America's most popular export: The $100 bill
Prized among black-marketers, criminals and shaky economies alike, 65% of all Benjamins live outside US borders.
So, what is America great at exporting these days?
Cars? Toyota (TM) just reclaimed its No. 1 spot in global sales from General Motors (GM). Beer? That assumes MolsonCoors (TAP) and Anheuser-Busch InBev (BUD) don't have headquarters in Canada and Belgium. Gadgets? Please.
Fortunately, the rest of the world still wants our cash, and the higher the denomination the better. Former Reagan and George H.W. Bush administration staffer Bruce Bartlett points out on The New York Times' Economix blog that a new report from the Federal Reserve Bank of San Francisco says U.S. cash is not only flourishing against global competition but thriving in the world market.
Currently, 42% more cash is in circulation than five years ago, and the dollar's anonymity is a big reason why. Sure, pallets of it made their way around the world in recent years to places like Iraq -- where the dollars were promptly absconded with -- but the prevailing theory is that the greenback has become the denomination of choice for the world's criminals.
Drug dealers, tax evaders and other cash-hoarding members of the underground economy have made Mr. Benjamin Franklin and his $100 bill a popular world traveler in recent years. Roughly 84% of the new cash in circulation since 1990 has been in the form of $100 bills. They made up 77% of the value of all cash in circulation in 2012, up from just 52% in 1990.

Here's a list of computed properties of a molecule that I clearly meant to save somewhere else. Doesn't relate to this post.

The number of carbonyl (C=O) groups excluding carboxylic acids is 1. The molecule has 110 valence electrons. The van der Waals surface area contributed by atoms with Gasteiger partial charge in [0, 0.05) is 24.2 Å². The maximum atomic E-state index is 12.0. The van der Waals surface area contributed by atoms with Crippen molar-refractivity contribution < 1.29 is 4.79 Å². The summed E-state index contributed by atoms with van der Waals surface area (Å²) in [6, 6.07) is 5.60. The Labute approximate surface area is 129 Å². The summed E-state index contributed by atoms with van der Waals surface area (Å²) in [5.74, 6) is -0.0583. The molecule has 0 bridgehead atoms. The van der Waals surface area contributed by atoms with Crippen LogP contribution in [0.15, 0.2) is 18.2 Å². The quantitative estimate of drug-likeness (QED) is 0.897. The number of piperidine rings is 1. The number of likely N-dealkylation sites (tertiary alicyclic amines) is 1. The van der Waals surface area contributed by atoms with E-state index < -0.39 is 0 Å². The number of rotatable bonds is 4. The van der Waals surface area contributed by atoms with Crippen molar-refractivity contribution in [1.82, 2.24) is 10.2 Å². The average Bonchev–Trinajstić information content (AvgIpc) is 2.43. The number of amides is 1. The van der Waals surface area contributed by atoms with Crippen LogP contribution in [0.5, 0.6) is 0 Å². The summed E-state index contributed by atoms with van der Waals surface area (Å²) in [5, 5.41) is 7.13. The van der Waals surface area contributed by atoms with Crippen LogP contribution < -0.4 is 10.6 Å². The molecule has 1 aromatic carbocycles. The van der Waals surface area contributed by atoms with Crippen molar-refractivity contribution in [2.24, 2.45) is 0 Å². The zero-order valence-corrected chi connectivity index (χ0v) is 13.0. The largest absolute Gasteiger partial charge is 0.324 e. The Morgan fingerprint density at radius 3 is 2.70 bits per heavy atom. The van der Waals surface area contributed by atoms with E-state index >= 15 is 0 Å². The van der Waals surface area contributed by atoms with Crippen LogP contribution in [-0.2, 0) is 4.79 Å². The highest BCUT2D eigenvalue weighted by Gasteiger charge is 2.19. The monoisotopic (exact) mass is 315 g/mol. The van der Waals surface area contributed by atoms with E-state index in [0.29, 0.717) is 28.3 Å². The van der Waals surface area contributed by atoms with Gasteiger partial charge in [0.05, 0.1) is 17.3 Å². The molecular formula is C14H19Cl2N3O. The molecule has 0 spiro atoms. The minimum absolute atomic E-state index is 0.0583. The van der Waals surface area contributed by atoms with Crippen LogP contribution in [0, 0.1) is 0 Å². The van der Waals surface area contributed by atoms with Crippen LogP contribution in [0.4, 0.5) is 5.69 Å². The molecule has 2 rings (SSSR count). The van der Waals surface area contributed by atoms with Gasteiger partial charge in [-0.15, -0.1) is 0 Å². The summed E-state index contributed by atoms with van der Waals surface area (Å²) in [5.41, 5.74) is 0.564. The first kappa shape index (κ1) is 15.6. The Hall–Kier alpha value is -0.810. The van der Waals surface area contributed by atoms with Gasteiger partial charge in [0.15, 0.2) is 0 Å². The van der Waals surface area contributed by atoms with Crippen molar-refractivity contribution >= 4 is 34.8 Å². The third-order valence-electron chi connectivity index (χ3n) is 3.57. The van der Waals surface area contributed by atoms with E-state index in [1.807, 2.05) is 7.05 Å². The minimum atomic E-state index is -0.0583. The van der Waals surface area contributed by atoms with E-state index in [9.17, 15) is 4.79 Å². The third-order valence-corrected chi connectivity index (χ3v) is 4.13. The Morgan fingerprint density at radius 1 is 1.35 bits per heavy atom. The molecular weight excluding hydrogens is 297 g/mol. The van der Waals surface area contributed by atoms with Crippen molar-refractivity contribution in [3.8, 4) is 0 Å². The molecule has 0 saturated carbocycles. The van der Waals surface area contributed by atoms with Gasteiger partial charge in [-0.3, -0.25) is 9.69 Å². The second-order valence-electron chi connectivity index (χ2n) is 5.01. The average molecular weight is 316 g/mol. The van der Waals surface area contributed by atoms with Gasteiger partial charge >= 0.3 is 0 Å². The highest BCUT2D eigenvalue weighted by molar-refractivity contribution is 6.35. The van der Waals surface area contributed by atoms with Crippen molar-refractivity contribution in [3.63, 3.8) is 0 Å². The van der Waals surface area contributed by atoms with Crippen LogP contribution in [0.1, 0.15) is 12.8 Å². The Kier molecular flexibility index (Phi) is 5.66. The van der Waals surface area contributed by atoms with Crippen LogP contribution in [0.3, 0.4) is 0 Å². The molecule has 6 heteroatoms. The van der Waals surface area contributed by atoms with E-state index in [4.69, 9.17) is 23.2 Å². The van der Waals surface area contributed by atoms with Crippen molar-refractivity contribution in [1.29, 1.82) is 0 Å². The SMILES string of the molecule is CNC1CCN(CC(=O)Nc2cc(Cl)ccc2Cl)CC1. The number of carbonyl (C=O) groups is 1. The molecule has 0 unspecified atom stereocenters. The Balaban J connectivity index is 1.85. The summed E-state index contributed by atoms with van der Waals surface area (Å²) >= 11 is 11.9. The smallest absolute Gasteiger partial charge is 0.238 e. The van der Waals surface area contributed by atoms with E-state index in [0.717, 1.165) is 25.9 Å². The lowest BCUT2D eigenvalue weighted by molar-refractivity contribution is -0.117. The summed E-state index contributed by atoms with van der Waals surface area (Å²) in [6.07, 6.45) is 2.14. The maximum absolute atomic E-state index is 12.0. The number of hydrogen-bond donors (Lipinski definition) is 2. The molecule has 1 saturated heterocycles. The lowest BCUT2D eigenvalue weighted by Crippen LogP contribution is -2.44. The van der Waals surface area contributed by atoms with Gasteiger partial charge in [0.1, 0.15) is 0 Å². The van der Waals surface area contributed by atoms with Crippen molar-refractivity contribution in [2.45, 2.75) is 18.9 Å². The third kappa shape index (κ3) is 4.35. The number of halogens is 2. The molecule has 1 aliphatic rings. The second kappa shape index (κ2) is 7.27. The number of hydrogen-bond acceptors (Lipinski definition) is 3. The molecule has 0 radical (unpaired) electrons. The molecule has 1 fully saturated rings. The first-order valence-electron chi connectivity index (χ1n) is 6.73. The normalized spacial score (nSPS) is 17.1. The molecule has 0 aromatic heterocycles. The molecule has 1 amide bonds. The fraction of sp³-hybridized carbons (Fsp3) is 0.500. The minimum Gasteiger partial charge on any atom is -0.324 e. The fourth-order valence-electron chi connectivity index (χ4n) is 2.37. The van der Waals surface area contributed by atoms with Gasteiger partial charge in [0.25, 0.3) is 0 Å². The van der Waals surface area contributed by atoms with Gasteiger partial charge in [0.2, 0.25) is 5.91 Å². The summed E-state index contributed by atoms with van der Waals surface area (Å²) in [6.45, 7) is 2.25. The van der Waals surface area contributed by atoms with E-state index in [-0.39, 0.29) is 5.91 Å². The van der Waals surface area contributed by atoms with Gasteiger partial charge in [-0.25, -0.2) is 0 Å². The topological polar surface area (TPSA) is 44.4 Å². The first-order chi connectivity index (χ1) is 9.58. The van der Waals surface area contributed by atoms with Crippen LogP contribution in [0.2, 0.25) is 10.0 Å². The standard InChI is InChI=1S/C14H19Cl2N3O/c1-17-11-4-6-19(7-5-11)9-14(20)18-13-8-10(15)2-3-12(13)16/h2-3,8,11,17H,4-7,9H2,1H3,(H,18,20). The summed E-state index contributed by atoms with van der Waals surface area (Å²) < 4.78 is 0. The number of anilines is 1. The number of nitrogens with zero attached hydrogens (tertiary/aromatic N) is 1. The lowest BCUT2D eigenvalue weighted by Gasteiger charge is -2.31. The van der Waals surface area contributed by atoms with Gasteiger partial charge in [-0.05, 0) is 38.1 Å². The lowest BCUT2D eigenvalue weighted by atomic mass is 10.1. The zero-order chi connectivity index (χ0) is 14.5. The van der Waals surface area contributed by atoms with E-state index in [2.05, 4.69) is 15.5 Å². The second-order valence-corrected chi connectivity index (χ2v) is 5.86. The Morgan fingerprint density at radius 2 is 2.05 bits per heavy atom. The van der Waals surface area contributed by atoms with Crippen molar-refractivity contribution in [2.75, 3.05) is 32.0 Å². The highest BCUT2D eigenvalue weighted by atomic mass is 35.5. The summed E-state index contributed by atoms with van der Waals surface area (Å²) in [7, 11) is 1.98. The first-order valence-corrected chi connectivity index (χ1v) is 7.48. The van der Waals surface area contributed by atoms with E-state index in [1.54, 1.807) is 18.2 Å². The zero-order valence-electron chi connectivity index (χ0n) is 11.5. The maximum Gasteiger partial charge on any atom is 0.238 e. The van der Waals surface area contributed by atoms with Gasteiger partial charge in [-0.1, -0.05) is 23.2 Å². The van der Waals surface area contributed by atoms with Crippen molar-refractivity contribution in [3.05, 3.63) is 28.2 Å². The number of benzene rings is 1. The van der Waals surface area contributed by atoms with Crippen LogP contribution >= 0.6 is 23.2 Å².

As Bartlett notes, anyone who wants to stash $1 million away from Uncle Sam or exchange it for something the government doesn't like only needs a bunch of $100 bills, a large briefcase and some motivation.
Meanwhile, the amount of U.S. currency being held abroad has jumped from $280.4 billion in 1990 to more than $454 billion today. The Commerce Department considers it an increase in foreign-owned assets in the U.S. -- kind of like a zero-interest loan. But folks in financially troubled countries like Greece and Cyprus have better reasons for hoarding hundreds than propping up the U.S. deficit.
The European economic crisis isn't instilling much faith in the euro, while the BBC notes that large 500-euro denominations are being taken out of circulation as a crime-fighting measure.
That's making suitcases, briefcases, trunks and mattresses full of $100 bills a lot more popular. According to yet another Federal Reserve study, 65% of all $100 bills in existence circulate outside the U.S.
While struggling Americans would surely rather see a few of those hundreds in their own pockets, it's nice to know America is still producing something the rest of the world loves.
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